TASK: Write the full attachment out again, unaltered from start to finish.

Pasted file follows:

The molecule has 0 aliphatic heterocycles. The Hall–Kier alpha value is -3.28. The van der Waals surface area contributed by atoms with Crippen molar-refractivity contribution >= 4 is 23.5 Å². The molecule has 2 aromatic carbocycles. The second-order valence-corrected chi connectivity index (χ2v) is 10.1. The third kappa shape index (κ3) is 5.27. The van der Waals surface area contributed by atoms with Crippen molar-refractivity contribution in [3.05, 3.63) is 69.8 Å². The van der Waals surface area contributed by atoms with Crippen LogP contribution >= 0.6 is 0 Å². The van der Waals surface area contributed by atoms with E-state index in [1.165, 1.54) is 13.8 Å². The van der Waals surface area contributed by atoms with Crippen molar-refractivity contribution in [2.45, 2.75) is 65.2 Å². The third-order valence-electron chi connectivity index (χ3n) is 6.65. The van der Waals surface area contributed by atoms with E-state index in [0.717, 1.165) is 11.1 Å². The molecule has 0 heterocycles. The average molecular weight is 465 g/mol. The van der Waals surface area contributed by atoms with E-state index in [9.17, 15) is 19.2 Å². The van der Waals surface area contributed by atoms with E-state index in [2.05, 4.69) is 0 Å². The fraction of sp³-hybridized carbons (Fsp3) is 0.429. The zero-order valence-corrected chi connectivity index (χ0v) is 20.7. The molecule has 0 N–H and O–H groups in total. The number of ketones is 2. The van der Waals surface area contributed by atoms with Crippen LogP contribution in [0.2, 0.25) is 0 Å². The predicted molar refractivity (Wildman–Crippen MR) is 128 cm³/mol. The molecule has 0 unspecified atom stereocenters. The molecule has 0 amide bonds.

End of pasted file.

The molecule has 0 aliphatic heterocycles. The Hall–Kier alpha value is -3.28. The van der Waals surface area contributed by atoms with Crippen molar-refractivity contribution >= 4 is 23.5 Å². The molecule has 2 aromatic carbocycles. The second-order valence-corrected chi connectivity index (χ2v) is 10.1. The third kappa shape index (κ3) is 5.27. The van der Waals surface area contributed by atoms with Crippen molar-refractivity contribution in [3.05, 3.63) is 69.8 Å². The van der Waals surface area contributed by atoms with Crippen LogP contribution >= 0.6 is 0 Å². The van der Waals surface area contributed by atoms with E-state index in [1.165, 1.54) is 13.8 Å². The van der Waals surface area contributed by atoms with Crippen molar-refractivity contribution in [2.45, 2.75) is 65.2 Å². The third-order valence-electron chi connectivity index (χ3n) is 6.65. The van der Waals surface area contributed by atoms with E-state index in [0.717, 1.165) is 11.1 Å². The molecule has 0 heterocycles. The average molecular weight is 465 g/mol. The van der Waals surface area contributed by atoms with E-state index in [9.17, 15) is 19.2 Å². The van der Waals surface area contributed by atoms with E-state index in [2.05, 4.69) is 0 Å². The fraction of sp³-hybridized carbons (Fsp3) is 0.429. The zero-order valence-corrected chi connectivity index (χ0v) is 20.7. The molecule has 0 N–H and O–H groups in total. The number of ketones is 2. The van der Waals surface area contributed by atoms with Crippen LogP contribution in [0.2, 0.25) is 0 Å². The predicted molar refractivity (Wildman–Crippen MR) is 128 cm³/mol. The molecule has 0 unspecified atom stereocenters. The molecule has 0 amide bonds.